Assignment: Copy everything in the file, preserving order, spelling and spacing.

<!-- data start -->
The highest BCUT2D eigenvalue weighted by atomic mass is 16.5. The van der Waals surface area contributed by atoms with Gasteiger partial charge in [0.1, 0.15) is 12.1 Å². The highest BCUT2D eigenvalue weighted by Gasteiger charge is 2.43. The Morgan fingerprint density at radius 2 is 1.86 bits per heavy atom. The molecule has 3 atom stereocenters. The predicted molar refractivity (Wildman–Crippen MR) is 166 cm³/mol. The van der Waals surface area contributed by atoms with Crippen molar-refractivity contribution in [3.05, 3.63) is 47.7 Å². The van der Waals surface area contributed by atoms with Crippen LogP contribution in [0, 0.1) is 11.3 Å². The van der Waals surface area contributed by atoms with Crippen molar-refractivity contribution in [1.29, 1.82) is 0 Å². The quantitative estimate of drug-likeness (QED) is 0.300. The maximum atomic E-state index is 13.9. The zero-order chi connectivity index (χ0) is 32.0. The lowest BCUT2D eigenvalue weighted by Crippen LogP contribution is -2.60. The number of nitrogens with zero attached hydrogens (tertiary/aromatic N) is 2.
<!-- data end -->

The highest BCUT2D eigenvalue weighted by atomic mass is 16.5. The van der Waals surface area contributed by atoms with Gasteiger partial charge in [0.1, 0.15) is 12.1 Å². The highest BCUT2D eigenvalue weighted by Gasteiger charge is 2.43. The Morgan fingerprint density at radius 2 is 1.86 bits per heavy atom. The molecule has 3 atom stereocenters. The predicted molar refractivity (Wildman–Crippen MR) is 166 cm³/mol. The van der Waals surface area contributed by atoms with Crippen molar-refractivity contribution in [3.05, 3.63) is 47.7 Å². The van der Waals surface area contributed by atoms with Crippen LogP contribution in [0, 0.1) is 11.3 Å². The van der Waals surface area contributed by atoms with Crippen molar-refractivity contribution in [1.29, 1.82) is 0 Å². The quantitative estimate of drug-likeness (QED) is 0.300. The maximum atomic E-state index is 13.9. The zero-order chi connectivity index (χ0) is 32.0. The lowest BCUT2D eigenvalue weighted by Crippen LogP contribution is -2.60. The number of nitrogens with zero attached hydrogens (tertiary/aromatic N) is 2.